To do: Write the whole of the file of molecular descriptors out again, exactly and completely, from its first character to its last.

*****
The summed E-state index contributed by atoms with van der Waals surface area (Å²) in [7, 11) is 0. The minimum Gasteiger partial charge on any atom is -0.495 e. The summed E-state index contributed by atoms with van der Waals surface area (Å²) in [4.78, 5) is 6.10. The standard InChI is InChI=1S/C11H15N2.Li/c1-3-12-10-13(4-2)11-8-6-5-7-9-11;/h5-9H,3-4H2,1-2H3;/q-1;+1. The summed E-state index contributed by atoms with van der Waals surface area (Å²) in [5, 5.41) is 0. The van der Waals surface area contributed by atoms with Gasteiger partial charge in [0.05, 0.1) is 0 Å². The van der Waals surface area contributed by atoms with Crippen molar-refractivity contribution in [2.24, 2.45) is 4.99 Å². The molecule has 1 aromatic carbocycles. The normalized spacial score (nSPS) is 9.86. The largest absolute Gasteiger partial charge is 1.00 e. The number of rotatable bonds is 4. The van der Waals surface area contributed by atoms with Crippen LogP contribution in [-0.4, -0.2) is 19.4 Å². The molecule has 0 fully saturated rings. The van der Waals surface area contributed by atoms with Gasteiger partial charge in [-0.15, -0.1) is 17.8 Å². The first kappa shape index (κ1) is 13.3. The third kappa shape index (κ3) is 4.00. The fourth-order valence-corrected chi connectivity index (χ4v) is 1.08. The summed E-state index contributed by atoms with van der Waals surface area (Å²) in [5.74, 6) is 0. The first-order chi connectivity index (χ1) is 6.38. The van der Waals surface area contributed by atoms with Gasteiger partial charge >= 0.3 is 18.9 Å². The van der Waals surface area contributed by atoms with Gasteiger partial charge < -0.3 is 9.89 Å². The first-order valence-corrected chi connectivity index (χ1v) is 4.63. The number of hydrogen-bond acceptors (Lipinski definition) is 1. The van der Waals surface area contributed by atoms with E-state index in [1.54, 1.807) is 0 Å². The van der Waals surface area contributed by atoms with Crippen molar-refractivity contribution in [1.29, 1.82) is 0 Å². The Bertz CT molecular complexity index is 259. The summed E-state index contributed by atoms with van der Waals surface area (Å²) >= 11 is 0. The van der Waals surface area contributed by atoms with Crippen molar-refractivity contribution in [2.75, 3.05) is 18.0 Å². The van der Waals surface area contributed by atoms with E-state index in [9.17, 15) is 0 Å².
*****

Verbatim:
The summed E-state index contributed by atoms with van der Waals surface area (Å²) in [7, 11) is 0. The minimum Gasteiger partial charge on any atom is -0.495 e. The summed E-state index contributed by atoms with van der Waals surface area (Å²) in [4.78, 5) is 6.10. The standard InChI is InChI=1S/C11H15N2.Li/c1-3-12-10-13(4-2)11-8-6-5-7-9-11;/h5-9H,3-4H2,1-2H3;/q-1;+1. The summed E-state index contributed by atoms with van der Waals surface area (Å²) in [5, 5.41) is 0. The van der Waals surface area contributed by atoms with Gasteiger partial charge in [0.05, 0.1) is 0 Å². The van der Waals surface area contributed by atoms with Crippen molar-refractivity contribution in [2.24, 2.45) is 4.99 Å². The molecule has 1 aromatic carbocycles. The normalized spacial score (nSPS) is 9.86. The largest absolute Gasteiger partial charge is 1.00 e. The number of rotatable bonds is 4. The van der Waals surface area contributed by atoms with Crippen LogP contribution in [-0.4, -0.2) is 19.4 Å². The molecule has 0 fully saturated rings. The van der Waals surface area contributed by atoms with Gasteiger partial charge in [-0.15, -0.1) is 17.8 Å². The first kappa shape index (κ1) is 13.3. The third kappa shape index (κ3) is 4.00. The fourth-order valence-corrected chi connectivity index (χ4v) is 1.08. The summed E-state index contributed by atoms with van der Waals surface area (Å²) in [5.74, 6) is 0. The first-order chi connectivity index (χ1) is 6.38. The van der Waals surface area contributed by atoms with Gasteiger partial charge >= 0.3 is 18.9 Å². The van der Waals surface area contributed by atoms with Gasteiger partial charge < -0.3 is 9.89 Å². The first-order valence-corrected chi connectivity index (χ1v) is 4.63. The number of hydrogen-bond acceptors (Lipinski definition) is 1. The van der Waals surface area contributed by atoms with E-state index in [1.54, 1.807) is 0 Å². The van der Waals surface area contributed by atoms with Crippen molar-refractivity contribution in [1.29, 1.82) is 0 Å². The Bertz CT molecular complexity index is 259. The summed E-state index contributed by atoms with van der Waals surface area (Å²) >= 11 is 0. The van der Waals surface area contributed by atoms with Crippen molar-refractivity contribution in [2.75, 3.05) is 18.0 Å². The van der Waals surface area contributed by atoms with E-state index in [9.17, 15) is 0 Å².